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Sometimes my devs facing such a trouble. They have their application folders, and a clones of repos in them. And each developer also has his ssh/ftp user. When they perform smth. like "git pull origin dev" they sometimes get an error like this: unable to unlink old '.gitignore' (Permission denied)

When I do the same thing with the webfaction account root user - everything goes just fine. So custom ssh/ftp user is lacking rights for .git and .gitignore. When I try to change this - I'm getting "username is not in the sudoers file. This incident will be reported."

What am I doing wrong?

asked 09 Apr, 15:35

avalsorya's gravatar image

avalsorya
111
accept rate: 0%


The problem is that you're giving each developer a separate SSH user, instead of giving each git repository a separate SSH user.

When you have multiple SSH users all trying to access the same repository, each one is creating files owned by that user, and it results in permission conflicts like what you're seeing.

Generally speaking there's no need or use for each developer having a separate user. Git already tracks commits and who made them, so using git specifically solves the problem of ownership: everyone can commit via the same SSH user to a particular repository, and you still know (via the git commits) who did what. And it's simpler because there's no need to set and manage sets of ACL permissions.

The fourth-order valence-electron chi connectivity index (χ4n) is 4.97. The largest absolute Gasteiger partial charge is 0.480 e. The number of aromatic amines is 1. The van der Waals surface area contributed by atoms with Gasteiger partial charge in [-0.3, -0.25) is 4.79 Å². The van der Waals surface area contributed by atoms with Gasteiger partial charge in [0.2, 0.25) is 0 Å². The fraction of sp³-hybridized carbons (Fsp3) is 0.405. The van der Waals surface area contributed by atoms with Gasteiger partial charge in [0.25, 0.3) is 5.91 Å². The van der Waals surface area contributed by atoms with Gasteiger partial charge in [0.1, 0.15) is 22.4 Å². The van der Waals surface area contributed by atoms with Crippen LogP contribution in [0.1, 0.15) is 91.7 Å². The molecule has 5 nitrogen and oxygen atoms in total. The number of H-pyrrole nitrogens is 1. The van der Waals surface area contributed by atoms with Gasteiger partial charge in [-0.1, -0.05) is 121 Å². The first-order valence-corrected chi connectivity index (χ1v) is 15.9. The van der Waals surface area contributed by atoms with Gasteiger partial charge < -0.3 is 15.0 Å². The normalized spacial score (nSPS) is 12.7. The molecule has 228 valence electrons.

If you have any questions about how exactly to implement this in a particular case, just ask and we'll be happy to elaborate. There's more than one way to do it.

Similarly, you can control who has access to which repositories by way of separating them into their own SSH users -- then, give the credentials for the appropriate repositories to the appropriate users. This is the simple way; if you need more control, something like gitolite might be more appropriate.

Now, taking this a step further, the way I prefer to manage this is to have a single SSH user for one website and its associated git repository(ies). Now, you can deploy directly from that repository to the website code, with all those files owned by the same SSH user, but with multiple developers and each of their commits tracked in git.

To fix the situation you're now in, we can help by chowning your files as you need -- just open a support ticket and let us know which directories and owners to change, and we'll be happy to do so for you. But ultimately this will continue to happen until you restructure so that any particular file is only modified by one SSH user.

Hope that helps!

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answered 10 Apr, 03:49

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ryans ♦♦
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accept rate: 43%

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question asked: 09 Apr, 15:35

question was seen: 164 times

last updated: 10 Apr, 03:49

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